In his career as a pundit of comedy and critical thinking, John Oliver has attracted a lot of negative attention from those he seeks to undermine on his newsy HBO series Last Week Tonight, but the most recent episode has earned the show its biggest blowback yet. Oliver -- along with HBO, Time Warner, Partially Important Productions and more -- are at the center of a lawsuit brought about by coal mining magnate Robert E. Murray, who is apparently not happy with what was said about him on the most recent episode. What's more, Oliver predicted it.

For the Last Week Tonight episode that aired on Sunday, June 18, one segment featured John Oliver going to town on Robert E. Murray, who is the head honcho of Murray Energy Corporation, the U.S.' biggest privately owned coal company. The claims made on the show portrayed Murray as a boss who didn't do enough to put miners' safety first and foremost, and Oliver was particularly critical of Murray for a mine collapse in Utah back in 2007, responsible for nine people's deaths. And as the episode was coming to a close, Oliver welcomed a man in a squirrel suit (meant to represent the squirrel rumored to have advised Murray to start up his coal company) who foresaw how things would play out legally, telling "Bob" that suing would only net three acorns and some pocket change.

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And, less than a week later, that lawsuit actually came into existence when filed in Marshall County, West Virginia. As reported by The Daily Beast, the suit takes broad swipes at Last Week Tonight and John Oliver for the episode, in which Oliver stated that attempts to contact Murray Energy were met with a cease-and-desist letter, apparently a first for the HBO show. Most of the lawsuit appears to be hot air, according to First Amendment litigator Ken White, but there are a couple of points that could stick.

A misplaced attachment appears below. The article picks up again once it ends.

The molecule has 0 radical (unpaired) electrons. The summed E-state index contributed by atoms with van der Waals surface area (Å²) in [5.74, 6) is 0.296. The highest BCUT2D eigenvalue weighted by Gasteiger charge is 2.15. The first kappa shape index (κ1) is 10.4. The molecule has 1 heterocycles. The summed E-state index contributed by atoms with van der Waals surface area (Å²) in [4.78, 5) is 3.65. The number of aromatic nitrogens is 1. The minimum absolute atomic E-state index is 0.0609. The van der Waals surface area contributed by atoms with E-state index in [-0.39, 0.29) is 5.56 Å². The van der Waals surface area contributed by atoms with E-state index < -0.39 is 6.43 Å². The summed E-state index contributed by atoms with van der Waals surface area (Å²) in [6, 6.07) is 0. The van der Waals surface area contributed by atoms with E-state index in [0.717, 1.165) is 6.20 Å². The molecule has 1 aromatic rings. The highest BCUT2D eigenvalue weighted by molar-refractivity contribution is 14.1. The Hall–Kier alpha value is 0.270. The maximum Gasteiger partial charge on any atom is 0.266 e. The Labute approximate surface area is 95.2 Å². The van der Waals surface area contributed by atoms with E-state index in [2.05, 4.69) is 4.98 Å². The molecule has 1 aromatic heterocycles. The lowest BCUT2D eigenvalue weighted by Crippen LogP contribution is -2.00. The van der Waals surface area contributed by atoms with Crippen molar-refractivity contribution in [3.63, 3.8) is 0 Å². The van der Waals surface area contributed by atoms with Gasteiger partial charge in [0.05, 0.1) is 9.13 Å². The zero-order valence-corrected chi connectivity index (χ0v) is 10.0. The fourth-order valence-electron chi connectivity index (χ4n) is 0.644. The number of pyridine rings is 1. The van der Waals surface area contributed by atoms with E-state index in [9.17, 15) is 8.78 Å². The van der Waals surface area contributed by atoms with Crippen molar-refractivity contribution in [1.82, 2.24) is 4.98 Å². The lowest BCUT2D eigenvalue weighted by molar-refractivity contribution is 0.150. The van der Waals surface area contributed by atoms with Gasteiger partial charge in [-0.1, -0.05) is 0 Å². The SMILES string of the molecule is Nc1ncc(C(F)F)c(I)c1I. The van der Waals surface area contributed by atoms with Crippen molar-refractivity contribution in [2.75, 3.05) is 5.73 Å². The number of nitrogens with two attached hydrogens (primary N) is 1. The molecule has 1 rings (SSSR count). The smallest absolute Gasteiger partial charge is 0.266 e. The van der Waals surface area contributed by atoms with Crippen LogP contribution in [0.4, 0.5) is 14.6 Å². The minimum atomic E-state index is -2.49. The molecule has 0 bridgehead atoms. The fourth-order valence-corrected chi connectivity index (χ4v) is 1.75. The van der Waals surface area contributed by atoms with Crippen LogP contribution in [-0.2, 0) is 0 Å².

For one, in reference to the Crandall Canyon Mine collapse, Oliver said government conclusions put the blame on the mining company's miscalculations and mistakes, while Robert E. Murray himself claimed it was because an earthquake occurred. The lawsuit states that Murray's legal team sent Oliver's team reports that backed up the earthquake claims, but that the the paperwork was ignored. As well, some legit gripes could be made about another one or two points explicitly concerning factual statements, but for the most part, Last Week Tonight isn't expected to face much of a hit here.

Robert E. Murray's lawyers likely want to keep the suit situated within West Virginia, where area coal miners would obviously be behind the company putting them in work. But it's more than possible that HBO's legal wranglers will attempt to get things moved up to its home turf in New York.

With loads more ire-stoking left to come, Last Week Tonight with John Oliver airs Sunday nights on HBO at 11 p.m. ET. While waiting to hear how things shake out with the politically driven series, head to our summer TV premiere schedule to see everything else the small screen has to offer.

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